In 2006 President Bush declared that America is addicted to oil. In 2007, Congress responded by adopting the only approach that made sense. The way you beat an addition is not to increase supply, it is to kick the habit.
That is exactly what the Energy Independence and Security Act did, targeting gasoline consumption by rebooting the fuel economy standards. With by partisan support and federal-state collaboration, the U.S. adopted standards to match all the major auto producing and driving nations in the world for the first time in U.S. history. The industry has remained on target, and the cost of energy efficiency has been falling, while the cost of gasoline is on another one of its rollercoasters. This is an important step when NOPEC seems out of reach in the short-term and likely to be ineffective in the long-term.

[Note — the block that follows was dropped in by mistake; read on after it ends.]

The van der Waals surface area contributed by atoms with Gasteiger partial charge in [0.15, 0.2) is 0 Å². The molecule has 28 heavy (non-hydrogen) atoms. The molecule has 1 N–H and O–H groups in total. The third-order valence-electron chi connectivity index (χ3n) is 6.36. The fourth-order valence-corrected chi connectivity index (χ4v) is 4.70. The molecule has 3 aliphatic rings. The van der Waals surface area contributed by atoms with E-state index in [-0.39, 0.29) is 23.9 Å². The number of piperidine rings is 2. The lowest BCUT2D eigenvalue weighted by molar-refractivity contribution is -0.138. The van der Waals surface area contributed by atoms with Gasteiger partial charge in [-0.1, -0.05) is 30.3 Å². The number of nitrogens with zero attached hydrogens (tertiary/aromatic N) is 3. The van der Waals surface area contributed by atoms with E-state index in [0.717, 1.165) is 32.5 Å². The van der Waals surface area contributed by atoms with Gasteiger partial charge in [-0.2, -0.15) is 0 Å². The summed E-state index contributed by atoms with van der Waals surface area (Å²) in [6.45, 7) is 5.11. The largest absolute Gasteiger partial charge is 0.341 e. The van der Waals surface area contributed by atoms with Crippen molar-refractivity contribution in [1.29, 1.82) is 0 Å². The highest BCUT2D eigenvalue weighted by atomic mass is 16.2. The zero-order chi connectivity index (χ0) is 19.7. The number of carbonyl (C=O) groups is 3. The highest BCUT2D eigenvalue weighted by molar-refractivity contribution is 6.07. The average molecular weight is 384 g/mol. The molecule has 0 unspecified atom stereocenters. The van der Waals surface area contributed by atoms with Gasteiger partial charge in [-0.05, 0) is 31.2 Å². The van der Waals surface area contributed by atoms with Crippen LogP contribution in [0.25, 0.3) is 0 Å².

Unfortunately, by scrapping the standards and preventing the “clean cars” states, which represent about 40% of U.S. auto sales, from sticking with them, the current administration has decided to feed the habit rather than kick it. This will increase U.S. consumption by trillions of gallons over the next couple of decades and only auto makers and oil companies will profit, while consumers, the economy, national security and the environment all suffer.